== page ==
You’re a great leader, and you run your practice like a well-oiled machine. But what happens when you’re gone? If you find your employed physicians aren’t interested in taking over, or if you don’t have any employed physicians, you need to know what you will do when it’s time to leave your practice.

You’re feeling burnt out

Running a practice takes a lot of tenacity. Burnout can creep in slowly and take hold in what feels like an instant. It’s important to balance your work life and home life, and that takes commitment and constant fine tuning.

You need to set boundaries to make it effective. If you don’t have a good handle on taking time for yourself, and you are just barely keeping things afloat, exiting partially (such as by bringing on a physician partner, engaging private equity, or joining a management services organization) might be a good option to help you reclaim time to yourself while still maintaining, and hopefully growing, your practice.

You aren’t doing what you love

You had an ambitious view of starting your own practice. You intended to bring outstanding patient care to a community. You were excited and ready to go. Everything started strong and innovative ideas were flowing. Then, you hit a wall or find yourself spending your time on administrative tasks.

If so, it’s time to take a step back and reflect on what you are doing and what you would like to be doing, then see who can help pick up the slack.

You’re having growing problems

Your practice has grown a great deal, but now you’ve reached a plateau. You aren’t performing patient outreach like you used to. You don’t have time to research your competitors. You aren’t bringing new ideas to your practice because all your time is tied up in making sure the practice stays afloat and doesn’t fall behind.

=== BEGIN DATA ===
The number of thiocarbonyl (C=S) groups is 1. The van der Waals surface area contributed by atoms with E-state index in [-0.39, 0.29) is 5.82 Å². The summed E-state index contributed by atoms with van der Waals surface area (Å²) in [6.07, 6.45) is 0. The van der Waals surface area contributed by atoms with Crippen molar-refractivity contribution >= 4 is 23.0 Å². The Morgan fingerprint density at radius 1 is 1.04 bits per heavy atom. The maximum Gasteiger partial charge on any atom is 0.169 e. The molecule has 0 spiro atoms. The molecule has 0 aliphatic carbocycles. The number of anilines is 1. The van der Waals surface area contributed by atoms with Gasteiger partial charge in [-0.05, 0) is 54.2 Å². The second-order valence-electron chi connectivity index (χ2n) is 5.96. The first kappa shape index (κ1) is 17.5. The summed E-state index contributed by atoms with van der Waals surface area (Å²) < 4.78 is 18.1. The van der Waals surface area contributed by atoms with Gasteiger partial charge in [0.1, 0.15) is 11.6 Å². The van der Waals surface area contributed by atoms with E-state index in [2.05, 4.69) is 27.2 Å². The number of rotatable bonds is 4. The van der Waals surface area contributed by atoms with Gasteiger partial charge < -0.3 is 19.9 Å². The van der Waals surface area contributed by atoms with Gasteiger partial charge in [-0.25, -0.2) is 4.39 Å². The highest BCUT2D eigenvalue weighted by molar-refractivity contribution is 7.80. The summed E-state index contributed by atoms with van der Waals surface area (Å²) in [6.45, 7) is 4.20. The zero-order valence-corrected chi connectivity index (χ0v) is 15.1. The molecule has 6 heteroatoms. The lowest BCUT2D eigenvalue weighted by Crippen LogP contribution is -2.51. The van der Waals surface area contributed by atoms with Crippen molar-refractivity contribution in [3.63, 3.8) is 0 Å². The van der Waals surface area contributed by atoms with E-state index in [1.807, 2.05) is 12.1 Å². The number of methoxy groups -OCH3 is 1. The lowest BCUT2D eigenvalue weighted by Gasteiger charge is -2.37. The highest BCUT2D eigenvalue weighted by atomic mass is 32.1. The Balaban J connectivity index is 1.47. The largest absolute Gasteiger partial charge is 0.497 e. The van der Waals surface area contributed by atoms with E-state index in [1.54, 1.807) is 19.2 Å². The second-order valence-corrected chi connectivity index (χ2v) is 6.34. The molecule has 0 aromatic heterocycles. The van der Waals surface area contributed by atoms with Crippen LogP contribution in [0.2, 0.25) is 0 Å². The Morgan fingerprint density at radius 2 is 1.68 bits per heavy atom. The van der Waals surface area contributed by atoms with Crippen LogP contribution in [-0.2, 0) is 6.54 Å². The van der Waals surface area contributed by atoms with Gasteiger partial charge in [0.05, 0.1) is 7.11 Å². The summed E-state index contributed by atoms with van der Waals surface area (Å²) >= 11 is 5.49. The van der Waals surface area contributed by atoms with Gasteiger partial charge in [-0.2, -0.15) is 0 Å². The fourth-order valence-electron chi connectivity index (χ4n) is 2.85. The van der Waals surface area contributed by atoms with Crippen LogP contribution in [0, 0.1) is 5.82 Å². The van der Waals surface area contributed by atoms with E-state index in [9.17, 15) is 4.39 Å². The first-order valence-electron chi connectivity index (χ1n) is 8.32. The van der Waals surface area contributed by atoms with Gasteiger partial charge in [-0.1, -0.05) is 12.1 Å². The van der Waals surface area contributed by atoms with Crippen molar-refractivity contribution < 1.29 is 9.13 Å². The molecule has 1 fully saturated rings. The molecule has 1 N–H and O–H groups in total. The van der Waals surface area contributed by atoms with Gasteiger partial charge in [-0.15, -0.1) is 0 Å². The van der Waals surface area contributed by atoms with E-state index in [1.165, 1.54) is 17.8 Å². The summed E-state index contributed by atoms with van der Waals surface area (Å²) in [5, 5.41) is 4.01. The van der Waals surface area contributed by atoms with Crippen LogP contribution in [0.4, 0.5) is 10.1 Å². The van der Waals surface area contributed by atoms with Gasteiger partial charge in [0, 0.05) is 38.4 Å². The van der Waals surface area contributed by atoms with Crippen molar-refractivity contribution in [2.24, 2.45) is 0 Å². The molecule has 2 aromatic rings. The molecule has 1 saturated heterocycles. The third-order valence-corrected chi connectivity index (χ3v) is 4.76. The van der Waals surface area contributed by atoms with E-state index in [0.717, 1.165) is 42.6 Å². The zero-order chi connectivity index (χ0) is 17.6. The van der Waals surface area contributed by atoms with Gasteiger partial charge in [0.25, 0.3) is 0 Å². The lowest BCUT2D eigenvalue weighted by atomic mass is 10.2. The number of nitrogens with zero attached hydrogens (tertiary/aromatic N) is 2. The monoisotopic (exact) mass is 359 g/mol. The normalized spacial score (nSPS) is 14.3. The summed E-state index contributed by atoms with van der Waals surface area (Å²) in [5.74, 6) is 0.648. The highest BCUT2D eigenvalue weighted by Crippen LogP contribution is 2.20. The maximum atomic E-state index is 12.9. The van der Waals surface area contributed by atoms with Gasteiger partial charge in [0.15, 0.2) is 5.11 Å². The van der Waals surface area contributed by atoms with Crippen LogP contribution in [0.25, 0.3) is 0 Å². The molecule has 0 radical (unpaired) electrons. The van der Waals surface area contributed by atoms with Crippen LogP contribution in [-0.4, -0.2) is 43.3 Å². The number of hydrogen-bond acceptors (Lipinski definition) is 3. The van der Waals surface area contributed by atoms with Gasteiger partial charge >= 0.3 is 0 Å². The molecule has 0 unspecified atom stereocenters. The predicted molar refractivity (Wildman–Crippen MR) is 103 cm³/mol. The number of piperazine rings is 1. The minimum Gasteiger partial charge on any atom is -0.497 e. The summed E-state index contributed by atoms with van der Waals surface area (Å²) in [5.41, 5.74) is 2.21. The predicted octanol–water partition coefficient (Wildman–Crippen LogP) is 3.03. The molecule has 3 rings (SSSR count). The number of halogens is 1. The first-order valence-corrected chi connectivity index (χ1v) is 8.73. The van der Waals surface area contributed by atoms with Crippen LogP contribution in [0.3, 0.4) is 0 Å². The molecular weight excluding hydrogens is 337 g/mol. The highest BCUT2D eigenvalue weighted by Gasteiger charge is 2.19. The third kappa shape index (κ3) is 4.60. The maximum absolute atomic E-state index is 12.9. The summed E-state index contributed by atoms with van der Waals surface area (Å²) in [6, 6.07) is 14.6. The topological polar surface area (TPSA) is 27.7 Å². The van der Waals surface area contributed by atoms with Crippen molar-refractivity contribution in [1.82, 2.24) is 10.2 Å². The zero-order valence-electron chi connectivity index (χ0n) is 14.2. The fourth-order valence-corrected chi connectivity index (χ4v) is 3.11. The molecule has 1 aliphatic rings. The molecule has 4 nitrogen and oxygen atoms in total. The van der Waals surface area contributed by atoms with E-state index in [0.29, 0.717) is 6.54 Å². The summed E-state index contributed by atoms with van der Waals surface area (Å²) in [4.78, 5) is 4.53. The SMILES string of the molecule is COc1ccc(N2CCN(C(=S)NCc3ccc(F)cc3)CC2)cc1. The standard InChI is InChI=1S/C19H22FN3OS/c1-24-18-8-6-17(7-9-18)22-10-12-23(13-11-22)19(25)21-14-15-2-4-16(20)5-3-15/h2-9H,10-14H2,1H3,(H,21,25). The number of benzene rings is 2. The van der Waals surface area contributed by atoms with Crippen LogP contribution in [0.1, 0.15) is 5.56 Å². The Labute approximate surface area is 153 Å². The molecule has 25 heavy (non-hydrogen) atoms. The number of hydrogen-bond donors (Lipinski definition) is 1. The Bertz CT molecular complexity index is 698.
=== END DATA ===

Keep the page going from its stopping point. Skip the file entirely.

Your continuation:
How can you continue to experience growth when you can barely keep up with your practice as it is? It might be time to consider bringing in a partner who can develop a synergistic platform to help take your practice to the next level.

We all know that anything can happen at any time. What will you do if something happens that requires you to step down from your practice sooner than anticipated? As a business owner who is responsible to your employees and patients, it’s important that you consider succession planning before it becomes necessary.

Remember, there are ways to plan so that you can continue doing what your love. Succession planning doesn’t necessarily mean leaving entirely, but it does mean being prepared for the future. Spend some time in thoughtful reflection about your goals, your reality, and any changes that you wish to make. Bring your ideas and concerns to a financial adviser or other trusted expert who can help you find the work-life balance you need, both now and in the future.

This article was republished with the permission of Physician Practice.

Nick Hernandez, MBA, FACHE, is the CEO and founder of ABISA, a consultancy specializing in strategic healthcare initiatives for physician practices. His firm helps devise and implement strategies that will allow practices to remain competitive and solvent. E-mail him here

en English
X